Only God Forgives
The latest movie by Nicolas Winding Refn is hardly the disaster that some critics have made it out to be. Far from it, actually. For starters, the cinematography by Larry Smith is amazing. And the set design is a knock out; the characters all seem to exist in a remarkable post rain storm Bangkok exterior and dark neon, glossy, color saturated tableaux interior, which all help to give the film the look of a live action, hothouse, graphic novel.
True, the story isn't much. A man kills a teenage prostitute, her father kills him, the police are involved in a cover-up and Ryan Gosling and mom [Kristin Scott Thomas] come seeking revenge. Amid all of this the themes of morality, judgement, loyalty and betrayal are all swirled together in the narrative much like the colorful neon noir look of the film. But, like many comic books, the whole story is at the service of the visuals and the style. Yes, the film is an exercise in style. Yet, at 90 minutes, it hardly overstays its welcome because every frame offers up something visually remarkable to behold.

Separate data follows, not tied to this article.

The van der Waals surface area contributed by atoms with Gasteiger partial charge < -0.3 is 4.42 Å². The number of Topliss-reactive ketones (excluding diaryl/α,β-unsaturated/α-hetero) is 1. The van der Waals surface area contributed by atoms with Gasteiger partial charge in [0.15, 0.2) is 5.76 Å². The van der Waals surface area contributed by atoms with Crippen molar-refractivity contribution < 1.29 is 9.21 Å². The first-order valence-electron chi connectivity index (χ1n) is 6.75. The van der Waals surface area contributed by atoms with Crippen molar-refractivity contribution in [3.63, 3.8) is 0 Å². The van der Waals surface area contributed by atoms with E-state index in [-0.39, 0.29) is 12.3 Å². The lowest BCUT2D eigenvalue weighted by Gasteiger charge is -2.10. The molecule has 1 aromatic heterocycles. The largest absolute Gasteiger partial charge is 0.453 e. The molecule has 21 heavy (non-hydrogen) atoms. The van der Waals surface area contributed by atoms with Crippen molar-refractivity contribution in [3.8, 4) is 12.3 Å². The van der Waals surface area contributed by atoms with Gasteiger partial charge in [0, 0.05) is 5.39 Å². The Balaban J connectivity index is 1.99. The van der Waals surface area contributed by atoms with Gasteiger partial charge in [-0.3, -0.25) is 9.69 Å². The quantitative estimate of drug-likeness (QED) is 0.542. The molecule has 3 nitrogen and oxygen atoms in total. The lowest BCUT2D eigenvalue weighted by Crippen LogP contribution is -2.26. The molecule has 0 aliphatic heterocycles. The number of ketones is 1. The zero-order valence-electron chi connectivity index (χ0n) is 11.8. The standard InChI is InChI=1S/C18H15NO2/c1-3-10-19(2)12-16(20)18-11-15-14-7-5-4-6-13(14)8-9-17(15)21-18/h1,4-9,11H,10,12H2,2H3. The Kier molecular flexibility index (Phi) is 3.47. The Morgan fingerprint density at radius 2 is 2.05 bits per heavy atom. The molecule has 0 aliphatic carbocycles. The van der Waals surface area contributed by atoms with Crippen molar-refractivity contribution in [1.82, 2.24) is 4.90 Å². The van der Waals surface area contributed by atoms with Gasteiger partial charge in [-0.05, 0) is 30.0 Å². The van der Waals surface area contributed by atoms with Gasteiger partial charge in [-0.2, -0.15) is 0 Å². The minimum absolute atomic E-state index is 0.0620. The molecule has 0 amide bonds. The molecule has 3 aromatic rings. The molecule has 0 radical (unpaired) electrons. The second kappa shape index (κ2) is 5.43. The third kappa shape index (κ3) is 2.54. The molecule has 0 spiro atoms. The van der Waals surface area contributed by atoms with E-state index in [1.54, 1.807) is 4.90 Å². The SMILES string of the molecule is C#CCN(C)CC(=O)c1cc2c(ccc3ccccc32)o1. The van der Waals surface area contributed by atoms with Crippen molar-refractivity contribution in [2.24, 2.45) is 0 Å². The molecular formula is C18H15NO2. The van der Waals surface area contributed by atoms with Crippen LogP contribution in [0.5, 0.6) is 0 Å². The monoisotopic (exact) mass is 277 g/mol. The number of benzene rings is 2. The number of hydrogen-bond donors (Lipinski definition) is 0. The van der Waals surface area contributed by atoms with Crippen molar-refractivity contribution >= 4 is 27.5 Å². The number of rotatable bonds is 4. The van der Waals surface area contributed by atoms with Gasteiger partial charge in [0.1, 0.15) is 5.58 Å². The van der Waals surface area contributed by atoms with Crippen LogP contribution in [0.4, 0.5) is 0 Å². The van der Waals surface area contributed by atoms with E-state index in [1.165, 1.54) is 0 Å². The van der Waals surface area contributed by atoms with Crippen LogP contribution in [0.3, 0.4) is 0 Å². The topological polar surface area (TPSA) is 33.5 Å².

I would say the expectations of Refn after the huge success of Drive - and a long string of other good movies - was such that it pretty much sunk this movie in the eyes if the critics even before it was shown.
But there is a lot here to savor. Other than the look of the film there is Kristin Scott Thomas giving a deliciously bitchy performance as Gosling mother; there's a dream-like, symbolic quality to the editing, which alternates between the reality of what we are seeing and the visions and dreams and flashbacks [or are they flash forwards?] that are in the head of the characters. There's also the dark, deadpan humor that is often accompanied with some sharp, vicious violence. And an engaging, ambient musical sound-scape score that keeps the movie creeping forward [some would say slowly].
I believe Refn and his cast and crew knew exactly what they were up to and what they wanted to achieve with the film. It can be argued that perhaps Refn needs a producer [or an editor] to rein him in. He certainly, too, could have used a co-writer - as was the case with his last three movies. When he writes alone he gets a bit indulgent.
So, yes, Only God Forgives is not the film of the year and it's also not the film that pushes the range of Refn's talent. But who cares? I would say this film is pure unfiltered Refn and if you like the way that sounds then dive on in.